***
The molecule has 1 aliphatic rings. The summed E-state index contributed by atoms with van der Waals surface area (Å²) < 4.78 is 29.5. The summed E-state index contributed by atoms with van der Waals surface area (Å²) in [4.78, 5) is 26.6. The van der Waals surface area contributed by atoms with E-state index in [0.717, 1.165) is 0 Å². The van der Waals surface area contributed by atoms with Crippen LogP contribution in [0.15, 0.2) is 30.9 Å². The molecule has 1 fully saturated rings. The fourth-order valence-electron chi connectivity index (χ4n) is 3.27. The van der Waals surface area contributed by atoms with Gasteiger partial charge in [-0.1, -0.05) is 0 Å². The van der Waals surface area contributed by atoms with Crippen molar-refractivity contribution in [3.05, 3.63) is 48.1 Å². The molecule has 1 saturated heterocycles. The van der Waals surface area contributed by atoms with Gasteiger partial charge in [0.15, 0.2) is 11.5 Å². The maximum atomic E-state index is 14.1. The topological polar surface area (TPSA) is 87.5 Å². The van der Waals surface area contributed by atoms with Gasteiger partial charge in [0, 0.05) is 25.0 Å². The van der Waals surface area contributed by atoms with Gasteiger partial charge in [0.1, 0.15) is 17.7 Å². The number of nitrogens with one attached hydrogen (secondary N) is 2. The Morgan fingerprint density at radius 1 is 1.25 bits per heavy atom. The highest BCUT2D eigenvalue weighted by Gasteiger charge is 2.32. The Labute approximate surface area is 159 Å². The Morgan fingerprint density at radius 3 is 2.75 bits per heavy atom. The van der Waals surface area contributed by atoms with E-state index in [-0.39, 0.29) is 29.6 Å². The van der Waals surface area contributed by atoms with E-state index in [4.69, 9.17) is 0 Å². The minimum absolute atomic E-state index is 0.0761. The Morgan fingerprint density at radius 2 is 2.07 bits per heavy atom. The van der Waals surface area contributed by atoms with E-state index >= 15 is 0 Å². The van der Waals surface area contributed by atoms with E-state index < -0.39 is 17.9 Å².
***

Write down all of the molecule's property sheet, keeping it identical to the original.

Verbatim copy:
The molecule has 1 aliphatic rings. The summed E-state index contributed by atoms with van der Waals surface area (Å²) < 4.78 is 29.5. The summed E-state index contributed by atoms with van der Waals surface area (Å²) in [4.78, 5) is 26.6. The van der Waals surface area contributed by atoms with E-state index in [0.717, 1.165) is 0 Å². The van der Waals surface area contributed by atoms with Crippen LogP contribution in [0.15, 0.2) is 30.9 Å². The molecule has 1 fully saturated rings. The fourth-order valence-electron chi connectivity index (χ4n) is 3.27. The van der Waals surface area contributed by atoms with Gasteiger partial charge in [-0.1, -0.05) is 0 Å². The van der Waals surface area contributed by atoms with Crippen molar-refractivity contribution in [3.05, 3.63) is 48.1 Å². The molecule has 1 saturated heterocycles. The van der Waals surface area contributed by atoms with Gasteiger partial charge in [0.15, 0.2) is 11.5 Å². The maximum atomic E-state index is 14.1. The topological polar surface area (TPSA) is 87.5 Å². The van der Waals surface area contributed by atoms with Gasteiger partial charge in [0, 0.05) is 25.0 Å². The van der Waals surface area contributed by atoms with Gasteiger partial charge in [0.1, 0.15) is 17.7 Å². The number of nitrogens with one attached hydrogen (secondary N) is 2. The Morgan fingerprint density at radius 1 is 1.25 bits per heavy atom. The highest BCUT2D eigenvalue weighted by Gasteiger charge is 2.32. The Labute approximate surface area is 159 Å². The Morgan fingerprint density at radius 3 is 2.75 bits per heavy atom. The van der Waals surface area contributed by atoms with E-state index in [-0.39, 0.29) is 29.6 Å². The van der Waals surface area contributed by atoms with E-state index in [4.69, 9.17) is 0 Å². The minimum absolute atomic E-state index is 0.0761. The Morgan fingerprint density at radius 2 is 2.07 bits per heavy atom. The van der Waals surface area contributed by atoms with E-state index >= 15 is 0 Å². The van der Waals surface area contributed by atoms with E-state index < -0.39 is 17.9 Å².